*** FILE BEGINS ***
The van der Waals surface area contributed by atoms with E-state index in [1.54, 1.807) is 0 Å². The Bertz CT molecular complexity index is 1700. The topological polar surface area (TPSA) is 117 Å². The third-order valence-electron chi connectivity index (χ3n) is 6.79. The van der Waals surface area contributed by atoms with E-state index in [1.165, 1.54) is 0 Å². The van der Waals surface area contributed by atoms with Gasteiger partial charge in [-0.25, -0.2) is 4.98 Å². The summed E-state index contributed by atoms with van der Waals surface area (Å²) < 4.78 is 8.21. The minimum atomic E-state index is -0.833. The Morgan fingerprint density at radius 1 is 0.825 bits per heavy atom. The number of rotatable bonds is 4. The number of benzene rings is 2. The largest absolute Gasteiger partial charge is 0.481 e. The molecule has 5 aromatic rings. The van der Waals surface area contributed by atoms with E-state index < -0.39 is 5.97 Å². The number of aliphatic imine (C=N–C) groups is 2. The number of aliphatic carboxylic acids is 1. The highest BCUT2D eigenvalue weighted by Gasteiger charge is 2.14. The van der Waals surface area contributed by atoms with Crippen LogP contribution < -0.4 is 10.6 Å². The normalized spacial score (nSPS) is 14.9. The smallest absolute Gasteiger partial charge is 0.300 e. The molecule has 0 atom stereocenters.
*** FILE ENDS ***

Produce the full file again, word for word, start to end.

The van der Waals surface area contributed by atoms with E-state index in [1.54, 1.807) is 0 Å². The Bertz CT molecular complexity index is 1700. The topological polar surface area (TPSA) is 117 Å². The third-order valence-electron chi connectivity index (χ3n) is 6.79. The van der Waals surface area contributed by atoms with E-state index in [1.165, 1.54) is 0 Å². The van der Waals surface area contributed by atoms with Gasteiger partial charge in [-0.25, -0.2) is 4.98 Å². The summed E-state index contributed by atoms with van der Waals surface area (Å²) < 4.78 is 8.21. The minimum atomic E-state index is -0.833. The Morgan fingerprint density at radius 1 is 0.825 bits per heavy atom. The number of rotatable bonds is 4. The number of benzene rings is 2. The largest absolute Gasteiger partial charge is 0.481 e. The molecule has 5 aromatic rings. The van der Waals surface area contributed by atoms with E-state index < -0.39 is 5.97 Å². The number of aliphatic imine (C=N–C) groups is 2. The number of aliphatic carboxylic acids is 1. The highest BCUT2D eigenvalue weighted by Gasteiger charge is 2.14. The van der Waals surface area contributed by atoms with Crippen LogP contribution < -0.4 is 10.6 Å². The normalized spacial score (nSPS) is 14.9. The smallest absolute Gasteiger partial charge is 0.300 e. The molecule has 0 atom stereocenters.